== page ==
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Invasive Species

 

The definition of an invasive species is a plant or animal that is non-native to the ecosystem, and whose introduction causes or is likely to cause economic or environmental harm or harm to human health. In the latter case, the harm must significantly outweigh any benefits. Many of Long Island’s species of plants and animals are non-native. Only a small percentage of these cause the harm necessary to be deemed invasive.

Invasive plants and animals are one of the most serious and pervasive threats to native species and ecosystems on Long Island. Invasives spread into natural areas and out-compete, damage and often eliminate native species, and the wildlife that depend on them. Unchecked, invasives will disrupt ecosystem patterns and processes, such as hydrology, nutrient cycling, frequency and intensity of wildfires (necessary to some ecosystems on Long Island), natural succession, and soil erosion. Every ecosystem on Long Island, whether terrestrial or aquatic, is threatened by these biological invasions.

Nassau County is focused on managing invasive species through prevention of new invasions, early detection and rapid response to new invasions, and control or eradication of existing invasions.

The four components of an invasive species program are:

1) preventing future introductions;
2) planning response measures to future introductions that might occur despite preventative measures;
3) limiting the harmful impacts of introductions that have already occurred; and
4) educating the public and industry about the issues and concerns relating to invasive species introductions.

Nassau County Legislature passed and the County Executive signed Local Law 22 - 2007 to ban the sale or distribution of 63 harmful invasive plant species within the County. The following species are currently included on the County's "Do Not Sell List."

 

 Scientific Name   Common Name 
 Alliariapetiolata   Garlicmustard 
 Ampelopsis brevipedunculata   Porcelainberry 
 Anthriscus sylvestris    Wildchervil  
 Araliaelata   Japaneseangelicatree  
 Artemisiavulgaris    Mugwort, common wormwood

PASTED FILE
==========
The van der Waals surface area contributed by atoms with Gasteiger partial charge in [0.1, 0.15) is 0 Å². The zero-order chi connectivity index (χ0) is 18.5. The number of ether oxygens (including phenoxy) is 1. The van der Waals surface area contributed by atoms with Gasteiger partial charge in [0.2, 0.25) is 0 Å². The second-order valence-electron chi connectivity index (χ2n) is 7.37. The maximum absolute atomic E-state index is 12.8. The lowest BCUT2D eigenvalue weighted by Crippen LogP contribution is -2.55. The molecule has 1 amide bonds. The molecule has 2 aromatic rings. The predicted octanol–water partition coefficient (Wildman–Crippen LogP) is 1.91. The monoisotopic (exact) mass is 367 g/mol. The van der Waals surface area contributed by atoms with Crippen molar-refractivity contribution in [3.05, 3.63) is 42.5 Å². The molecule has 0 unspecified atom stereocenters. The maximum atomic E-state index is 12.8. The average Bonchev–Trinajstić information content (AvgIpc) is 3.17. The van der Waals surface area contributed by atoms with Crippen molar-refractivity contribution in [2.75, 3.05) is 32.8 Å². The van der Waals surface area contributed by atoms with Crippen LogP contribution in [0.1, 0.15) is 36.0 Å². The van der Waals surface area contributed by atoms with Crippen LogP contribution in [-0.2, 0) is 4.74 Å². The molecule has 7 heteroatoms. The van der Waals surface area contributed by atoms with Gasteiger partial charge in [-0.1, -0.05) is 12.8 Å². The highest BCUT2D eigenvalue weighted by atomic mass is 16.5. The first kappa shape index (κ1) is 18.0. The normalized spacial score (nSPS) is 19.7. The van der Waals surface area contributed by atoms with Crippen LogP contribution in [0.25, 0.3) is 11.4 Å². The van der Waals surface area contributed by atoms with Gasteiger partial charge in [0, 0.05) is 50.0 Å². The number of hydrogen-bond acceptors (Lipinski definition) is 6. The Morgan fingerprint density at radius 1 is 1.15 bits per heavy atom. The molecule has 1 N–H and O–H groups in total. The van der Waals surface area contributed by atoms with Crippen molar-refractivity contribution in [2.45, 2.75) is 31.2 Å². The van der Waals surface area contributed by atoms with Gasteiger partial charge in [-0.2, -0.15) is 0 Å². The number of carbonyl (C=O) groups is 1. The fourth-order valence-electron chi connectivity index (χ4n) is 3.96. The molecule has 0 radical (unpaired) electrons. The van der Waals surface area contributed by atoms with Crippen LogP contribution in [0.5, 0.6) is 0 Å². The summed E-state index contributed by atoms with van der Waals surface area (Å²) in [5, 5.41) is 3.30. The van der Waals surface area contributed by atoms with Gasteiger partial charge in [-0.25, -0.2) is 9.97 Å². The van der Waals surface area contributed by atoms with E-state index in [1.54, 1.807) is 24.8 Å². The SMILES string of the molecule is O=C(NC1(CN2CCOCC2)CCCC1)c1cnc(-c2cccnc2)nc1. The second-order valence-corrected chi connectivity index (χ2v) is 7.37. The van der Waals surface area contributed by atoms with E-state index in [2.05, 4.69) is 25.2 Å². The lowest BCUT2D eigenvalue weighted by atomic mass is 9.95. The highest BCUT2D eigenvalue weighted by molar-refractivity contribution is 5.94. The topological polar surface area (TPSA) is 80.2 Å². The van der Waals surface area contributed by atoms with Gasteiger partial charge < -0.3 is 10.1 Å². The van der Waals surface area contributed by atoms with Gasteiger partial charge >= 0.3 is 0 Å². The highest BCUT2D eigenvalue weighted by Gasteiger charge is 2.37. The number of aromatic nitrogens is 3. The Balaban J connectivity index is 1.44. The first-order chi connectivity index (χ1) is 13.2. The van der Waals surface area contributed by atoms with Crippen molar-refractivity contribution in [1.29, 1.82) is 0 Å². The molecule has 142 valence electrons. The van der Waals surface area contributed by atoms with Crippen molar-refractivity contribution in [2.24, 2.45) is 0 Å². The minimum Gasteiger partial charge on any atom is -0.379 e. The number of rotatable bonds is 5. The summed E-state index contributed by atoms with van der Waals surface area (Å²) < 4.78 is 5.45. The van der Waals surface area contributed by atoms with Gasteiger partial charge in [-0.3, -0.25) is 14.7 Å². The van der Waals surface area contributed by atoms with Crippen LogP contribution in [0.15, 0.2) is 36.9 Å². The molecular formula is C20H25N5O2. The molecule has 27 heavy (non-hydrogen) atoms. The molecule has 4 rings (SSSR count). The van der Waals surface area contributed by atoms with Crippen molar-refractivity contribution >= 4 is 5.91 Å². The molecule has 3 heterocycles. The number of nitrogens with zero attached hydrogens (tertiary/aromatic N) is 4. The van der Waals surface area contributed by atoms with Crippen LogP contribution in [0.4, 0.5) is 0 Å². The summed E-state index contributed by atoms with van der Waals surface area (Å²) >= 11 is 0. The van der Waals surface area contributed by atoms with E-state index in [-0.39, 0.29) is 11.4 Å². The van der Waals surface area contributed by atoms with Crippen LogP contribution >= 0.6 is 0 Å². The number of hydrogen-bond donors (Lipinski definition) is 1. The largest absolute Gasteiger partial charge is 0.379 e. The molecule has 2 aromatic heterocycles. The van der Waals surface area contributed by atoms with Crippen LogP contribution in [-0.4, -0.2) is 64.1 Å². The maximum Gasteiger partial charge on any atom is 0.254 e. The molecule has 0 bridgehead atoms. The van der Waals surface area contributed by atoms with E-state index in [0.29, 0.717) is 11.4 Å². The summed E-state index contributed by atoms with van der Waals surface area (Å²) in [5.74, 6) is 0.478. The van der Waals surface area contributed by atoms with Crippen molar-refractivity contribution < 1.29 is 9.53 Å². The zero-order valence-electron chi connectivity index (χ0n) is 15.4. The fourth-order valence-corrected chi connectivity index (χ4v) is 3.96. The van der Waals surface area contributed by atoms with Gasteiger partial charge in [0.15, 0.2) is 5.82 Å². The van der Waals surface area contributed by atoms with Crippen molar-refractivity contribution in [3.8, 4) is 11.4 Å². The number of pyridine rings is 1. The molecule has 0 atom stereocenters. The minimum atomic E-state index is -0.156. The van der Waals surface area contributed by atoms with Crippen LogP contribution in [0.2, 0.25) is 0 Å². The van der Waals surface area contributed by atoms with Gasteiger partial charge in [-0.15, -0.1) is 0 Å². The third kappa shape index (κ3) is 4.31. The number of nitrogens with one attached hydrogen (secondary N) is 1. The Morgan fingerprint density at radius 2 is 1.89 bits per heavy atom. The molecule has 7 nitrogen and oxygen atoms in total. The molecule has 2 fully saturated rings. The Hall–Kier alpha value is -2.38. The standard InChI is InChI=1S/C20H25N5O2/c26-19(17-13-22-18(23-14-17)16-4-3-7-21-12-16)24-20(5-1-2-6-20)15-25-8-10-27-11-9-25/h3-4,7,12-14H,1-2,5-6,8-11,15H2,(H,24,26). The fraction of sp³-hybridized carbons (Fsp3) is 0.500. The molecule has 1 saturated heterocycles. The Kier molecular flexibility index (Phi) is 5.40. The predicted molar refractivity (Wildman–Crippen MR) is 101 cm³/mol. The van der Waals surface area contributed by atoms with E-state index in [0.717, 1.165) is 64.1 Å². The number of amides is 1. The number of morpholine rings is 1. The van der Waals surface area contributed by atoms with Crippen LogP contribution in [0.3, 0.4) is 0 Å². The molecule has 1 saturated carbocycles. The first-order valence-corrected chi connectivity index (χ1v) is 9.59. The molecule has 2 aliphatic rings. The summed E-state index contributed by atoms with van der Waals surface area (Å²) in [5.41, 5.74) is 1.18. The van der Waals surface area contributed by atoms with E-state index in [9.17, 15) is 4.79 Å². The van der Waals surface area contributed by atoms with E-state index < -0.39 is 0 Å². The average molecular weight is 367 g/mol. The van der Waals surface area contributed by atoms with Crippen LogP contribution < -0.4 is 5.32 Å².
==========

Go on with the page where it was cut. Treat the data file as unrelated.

Cabombacaroliniana   Carolinafanwort; cabomba 
 Cardamineimpatiens    Narrowleaf bittercress  
 Caulerpataxifolia   Marine"killeralgae"  
 Celastrus orbiculatus    Orientalbittersweet 
 Centaureastoebe   Spotted knapweed 
 Cirsium arvense   Canada thistle 
 Cynanchum louiseae   Blackswallowwort 
 Cynanchumrossicum   Paleswallowwort 
 Egeriadensa   Brazilian waterweed 
 Elaeagnus angustifolia   Russian olive 
 Elaeagnus umbellata   Autumn Olive 
 Euphorbiacyparissias    Cypress spurge 
 Euphorbiaesula   Leafy spurge 
 Froelichiagracilis    Cottonweed 
 Glaucium flavum   Seapoppy, yellowhornedpoppy 
 Glossostigmadiandrum   Mudmat  
 Heracleum mantegazzianum   Giant hogweed 
 Hesperis matronalis    Dame's rocket 
 Humulus japonicus    Japanesehops  
 Hydrillaverticillata   Hydrilla 
 Hydrocharis morsusranae    Europeanfrogbit (aquatic) 
 Impatiens glandulifera   Tall impatiens; purplebalsam 
 Lepidium latifolium   Tallpepperweed,perennialpepperweed 
 Lespedezacuneata   Chineselespedeza  
 Ligustrumobtusifolium   Border privet 
 Ludwigiagrandiflora   Waterprimrose 
 Ludwigiapeploides    Floatingprimrosewillow; waterpurslane 
 Lythrum salicaria   Purpleloosestrife 
 Microstegium vimineum   Japanesestilt grass  
 Myosotis scorpioides    Forgetmenot 
 Microstegium vimineum   Japanesestilt grass  
 Myriophyllumaquaticum   Parrot feather, Brazilian watermilfoil 
 Myriophyllum spicatum   Eurasian watermilfoil 
 Najas minor Allioni   Eutrophicwaternymph 
 Nelumbo nucifera   Pinklotus  
 Nymphoides peltata   Yellowfloatingheart 
 Paulowniatomentosa   Princess tree  
 Phalaris arundinacea   Reedcanarygrass  
 Phragmites australis    Common reedgrass (nonnativegenotype) 
 Polygonumcuspidatum   Japaneseknotweed 
 Polygonumperfoliatum   Mileaminutevine 
 Polygonum sachalinense   Giant knotweed